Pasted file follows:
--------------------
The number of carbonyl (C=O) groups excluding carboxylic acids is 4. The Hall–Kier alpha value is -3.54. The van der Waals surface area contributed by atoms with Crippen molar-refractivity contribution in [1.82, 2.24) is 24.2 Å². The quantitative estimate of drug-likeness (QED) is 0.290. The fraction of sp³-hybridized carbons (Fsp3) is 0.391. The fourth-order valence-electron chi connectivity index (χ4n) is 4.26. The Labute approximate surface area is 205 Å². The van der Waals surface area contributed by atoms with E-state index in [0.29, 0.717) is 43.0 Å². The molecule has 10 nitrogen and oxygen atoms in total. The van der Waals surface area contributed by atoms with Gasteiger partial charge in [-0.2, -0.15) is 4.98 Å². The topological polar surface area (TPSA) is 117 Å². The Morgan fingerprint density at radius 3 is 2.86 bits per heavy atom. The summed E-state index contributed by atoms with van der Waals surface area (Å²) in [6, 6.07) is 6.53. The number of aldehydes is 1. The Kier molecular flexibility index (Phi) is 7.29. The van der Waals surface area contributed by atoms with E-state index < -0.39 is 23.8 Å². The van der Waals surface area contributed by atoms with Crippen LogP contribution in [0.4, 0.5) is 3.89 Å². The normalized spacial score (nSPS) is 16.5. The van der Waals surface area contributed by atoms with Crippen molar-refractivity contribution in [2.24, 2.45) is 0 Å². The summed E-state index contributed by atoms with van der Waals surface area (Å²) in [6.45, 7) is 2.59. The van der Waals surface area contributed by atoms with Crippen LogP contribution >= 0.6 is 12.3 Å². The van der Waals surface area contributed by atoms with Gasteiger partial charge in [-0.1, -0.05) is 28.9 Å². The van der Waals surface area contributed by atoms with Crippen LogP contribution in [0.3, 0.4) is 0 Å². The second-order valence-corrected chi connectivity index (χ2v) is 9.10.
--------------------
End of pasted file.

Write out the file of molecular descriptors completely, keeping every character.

The number of carbonyl (C=O) groups excluding carboxylic acids is 4. The Hall–Kier alpha value is -3.54. The van der Waals surface area contributed by atoms with Crippen molar-refractivity contribution in [1.82, 2.24) is 24.2 Å². The quantitative estimate of drug-likeness (QED) is 0.290. The fraction of sp³-hybridized carbons (Fsp3) is 0.391. The fourth-order valence-electron chi connectivity index (χ4n) is 4.26. The Labute approximate surface area is 205 Å². The van der Waals surface area contributed by atoms with E-state index in [0.29, 0.717) is 43.0 Å². The molecule has 10 nitrogen and oxygen atoms in total. The van der Waals surface area contributed by atoms with Gasteiger partial charge in [-0.2, -0.15) is 4.98 Å². The topological polar surface area (TPSA) is 117 Å². The Morgan fingerprint density at radius 3 is 2.86 bits per heavy atom. The summed E-state index contributed by atoms with van der Waals surface area (Å²) in [6, 6.07) is 6.53. The number of aldehydes is 1. The Kier molecular flexibility index (Phi) is 7.29. The van der Waals surface area contributed by atoms with E-state index < -0.39 is 23.8 Å². The van der Waals surface area contributed by atoms with Crippen LogP contribution in [0.4, 0.5) is 3.89 Å². The normalized spacial score (nSPS) is 16.5. The van der Waals surface area contributed by atoms with Crippen molar-refractivity contribution in [2.24, 2.45) is 0 Å². The summed E-state index contributed by atoms with van der Waals surface area (Å²) in [6.45, 7) is 2.59. The van der Waals surface area contributed by atoms with Crippen LogP contribution >= 0.6 is 12.3 Å². The van der Waals surface area contributed by atoms with Gasteiger partial charge in [-0.1, -0.05) is 28.9 Å². The van der Waals surface area contributed by atoms with Crippen LogP contribution in [0.3, 0.4) is 0 Å². The second-order valence-corrected chi connectivity index (χ2v) is 9.10.